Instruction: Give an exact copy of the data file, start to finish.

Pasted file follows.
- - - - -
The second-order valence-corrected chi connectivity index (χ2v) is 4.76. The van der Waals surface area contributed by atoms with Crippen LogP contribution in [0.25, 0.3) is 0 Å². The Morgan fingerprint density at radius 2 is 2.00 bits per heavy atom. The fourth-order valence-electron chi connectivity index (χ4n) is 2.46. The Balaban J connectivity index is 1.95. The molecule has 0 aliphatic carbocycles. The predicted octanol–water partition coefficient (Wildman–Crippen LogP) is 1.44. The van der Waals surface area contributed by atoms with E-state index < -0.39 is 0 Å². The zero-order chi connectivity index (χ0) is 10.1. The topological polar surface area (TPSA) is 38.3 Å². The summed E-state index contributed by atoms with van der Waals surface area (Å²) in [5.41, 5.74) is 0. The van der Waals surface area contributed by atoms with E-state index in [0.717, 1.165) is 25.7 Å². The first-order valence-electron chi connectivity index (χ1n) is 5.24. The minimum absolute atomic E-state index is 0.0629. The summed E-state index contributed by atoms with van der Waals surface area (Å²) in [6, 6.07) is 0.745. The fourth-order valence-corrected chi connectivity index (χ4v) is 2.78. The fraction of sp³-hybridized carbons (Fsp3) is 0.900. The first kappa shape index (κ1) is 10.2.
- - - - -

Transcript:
The second-order valence-corrected chi connectivity index (χ2v) is 4.76. The van der Waals surface area contributed by atoms with Crippen LogP contribution in [0.25, 0.3) is 0 Å². The Morgan fingerprint density at radius 2 is 2.00 bits per heavy atom. The fourth-order valence-electron chi connectivity index (χ4n) is 2.46. The Balaban J connectivity index is 1.95. The molecule has 0 aliphatic carbocycles. The predicted octanol–water partition coefficient (Wildman–Crippen LogP) is 1.44. The van der Waals surface area contributed by atoms with E-state index < -0.39 is 0 Å². The zero-order chi connectivity index (χ0) is 10.1. The topological polar surface area (TPSA) is 38.3 Å². The summed E-state index contributed by atoms with van der Waals surface area (Å²) in [5.41, 5.74) is 0. The van der Waals surface area contributed by atoms with E-state index in [0.717, 1.165) is 25.7 Å². The first-order valence-electron chi connectivity index (χ1n) is 5.24. The minimum absolute atomic E-state index is 0.0629. The summed E-state index contributed by atoms with van der Waals surface area (Å²) in [6, 6.07) is 0.745. The fourth-order valence-corrected chi connectivity index (χ4v) is 2.78. The fraction of sp³-hybridized carbons (Fsp3) is 0.900. The first kappa shape index (κ1) is 10.2.